Rabbibrian's Blog

A Voice for Justice and Peace in Israel/Palestine

Howard Zinn, Israeli Political Leaders and the Holocaust

Posted by rabbibrian on January 31, 2010


Last week, Howard Zinn, the great Jewish teacher and activist, died leaving behind a profound legacy of a life long commitment to justice and human dignity for all people.  He was truly a Jewish hero who embodied  Jewish values in his life and work.  His life will always enrich and inspire the lives of the living.

Last week Israeli politicians, Netanyahu, Peres and others, were in European capitals exploiting International Holocaust Day to garner support for Israeli government policy.  The TV news here in Israel focussed at length on the public speeches and commemorations.  Commentators on radio and TV talked at length about the uniqueness of the tragedy of the Holocaust, not once relating it to the suffering of any other people, but only to the threat from Iran, Goldstone, and implicitly, from the Palestinians and Arabs.

I find the way Israeli political leaders use the Holocaust to garner support for their policies really disturbing.    It seems to me that by appropriating it to justifly Israeli political policies, they  belittle the enormous tragedy of the Holocaust.     They, and many American Jewish leadersת always emphasize the uniqueness of the event, thus disconnecting the enormous suffering of our people from the suffering of many peoples in history and the suffering of many people in our world today.

This view is the antithesis of the traditional Jewish view of suffering.  The Torah makes it very clear that our experience as slaves in Egypt must open our hearts to all who are enslaved.

As a tribute to Zinn, my friend, Mark Braverman, posted the text of the speech that Zinn gave in 1999 about the meaning of the Holocaust.   I was thinking about the staged public relations events in Europe when I read the piece.   I was so moved as it powerfully articulates a completely different approach to the meaning of the Holocaust.  I am copying it here and urge you to read it to the end.  It is long but so important.  I have taken the liberty of bolding some of the text.

Some years ago, when I was teaching at Boston University, I was asked by a Jewish group to give a talk on the Holocaust. I spoke that evening, but not about the Holocaust of World War II, not about the genocide of six million Jews. It was the mid-Eighties, and the United States government was supporting death squad governments in Central America, so I spoke of the deaths of hundreds of thousands of peasants in Guatemala and El Salvador, victims of American policy. My point was that the memory of the Jewish Holocaust should not be encircled by barbed wire, morally ghettoized, kept isolated from other genocides in history. It seemed to me that to remember what happened to Jews served no important purpose unless it aroused indignation, anger, action against all atrocities, anywhere in the world.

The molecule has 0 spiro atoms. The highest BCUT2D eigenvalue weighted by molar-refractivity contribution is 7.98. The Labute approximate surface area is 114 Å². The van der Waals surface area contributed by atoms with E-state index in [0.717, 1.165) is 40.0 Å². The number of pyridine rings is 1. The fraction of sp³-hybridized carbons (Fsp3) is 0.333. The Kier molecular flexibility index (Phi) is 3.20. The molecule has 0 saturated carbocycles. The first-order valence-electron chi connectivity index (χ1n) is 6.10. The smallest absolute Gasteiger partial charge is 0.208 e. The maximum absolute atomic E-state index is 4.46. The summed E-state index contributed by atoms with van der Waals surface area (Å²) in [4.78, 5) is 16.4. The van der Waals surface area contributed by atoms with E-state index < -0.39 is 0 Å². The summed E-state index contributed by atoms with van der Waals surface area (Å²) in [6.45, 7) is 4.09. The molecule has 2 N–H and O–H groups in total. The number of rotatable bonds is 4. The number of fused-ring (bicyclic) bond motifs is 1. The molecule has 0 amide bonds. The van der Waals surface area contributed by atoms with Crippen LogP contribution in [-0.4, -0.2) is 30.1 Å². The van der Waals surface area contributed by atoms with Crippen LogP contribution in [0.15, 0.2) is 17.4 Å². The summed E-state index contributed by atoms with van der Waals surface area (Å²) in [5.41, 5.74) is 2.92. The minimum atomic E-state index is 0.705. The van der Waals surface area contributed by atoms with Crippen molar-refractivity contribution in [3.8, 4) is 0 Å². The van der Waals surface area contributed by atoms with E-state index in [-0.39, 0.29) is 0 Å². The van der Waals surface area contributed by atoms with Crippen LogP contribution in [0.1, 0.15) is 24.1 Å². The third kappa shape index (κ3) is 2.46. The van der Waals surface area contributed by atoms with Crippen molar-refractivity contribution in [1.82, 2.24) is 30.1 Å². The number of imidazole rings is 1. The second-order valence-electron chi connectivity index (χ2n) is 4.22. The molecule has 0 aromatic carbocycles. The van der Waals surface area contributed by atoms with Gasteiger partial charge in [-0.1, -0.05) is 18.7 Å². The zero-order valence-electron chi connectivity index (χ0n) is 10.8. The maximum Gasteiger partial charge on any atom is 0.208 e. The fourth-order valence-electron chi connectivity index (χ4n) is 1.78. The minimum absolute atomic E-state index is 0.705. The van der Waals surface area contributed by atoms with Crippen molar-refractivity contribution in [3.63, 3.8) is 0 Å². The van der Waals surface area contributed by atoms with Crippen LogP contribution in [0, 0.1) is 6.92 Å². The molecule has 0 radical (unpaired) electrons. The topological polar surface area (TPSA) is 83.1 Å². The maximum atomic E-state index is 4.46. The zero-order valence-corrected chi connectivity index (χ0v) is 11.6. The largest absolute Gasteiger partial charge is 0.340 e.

A few days later, in the campus newspaper, there was a letter from a faculty member who had heard me speak—a Jewish refugee who had left Europe for Argentina, and then the United States. He objected strenuously to my extending the moral issue from Jews in Europe in the 1940s to people in other parts of the world, in our time. The Holocaust was a sacred memory. It was a unique event, not to be compared to other events. He was outraged that, invited to speak on the Jewish Holocaust, I had chosen to speak about other matters.

I was reminded of this experience when I recently read a book by Peter Novick, The Holocaust in American Life.  Novick’s starting point is the question: why, fifty years after the event, does the Holocaust play a more prominent role in this country—the Holocaust Museum in Washington, hundreds of Holocaust programs in schools—than it did in the first decades after the second World War? Surely at the core of the memory is a horror that should not be forgotten. But around that core, whose integrity needs no enhancement, there has grown up an industry of memorialists who have labored to keep that memory alive for purposes of their own.

Some Jews have used the Holocaust as a way of preserving a unique identity, which they see threatened by intermarriage and assimilation. Zionists have used the Holocaust, since the 1967 war, to justify further Israeli expansion into Palestinian land, and to build support for a beleaguered Israel (more beleaguered, as David Ben-Gurion had predicted, once it occupied the West Bank and Gaza). And non-Jewish politicians have used the Holocaust to build political support among the numerically small but influential Jewish voters—note the solemn pronouncements of Presidents wearing yarmulkas to underline their anguished sympathy.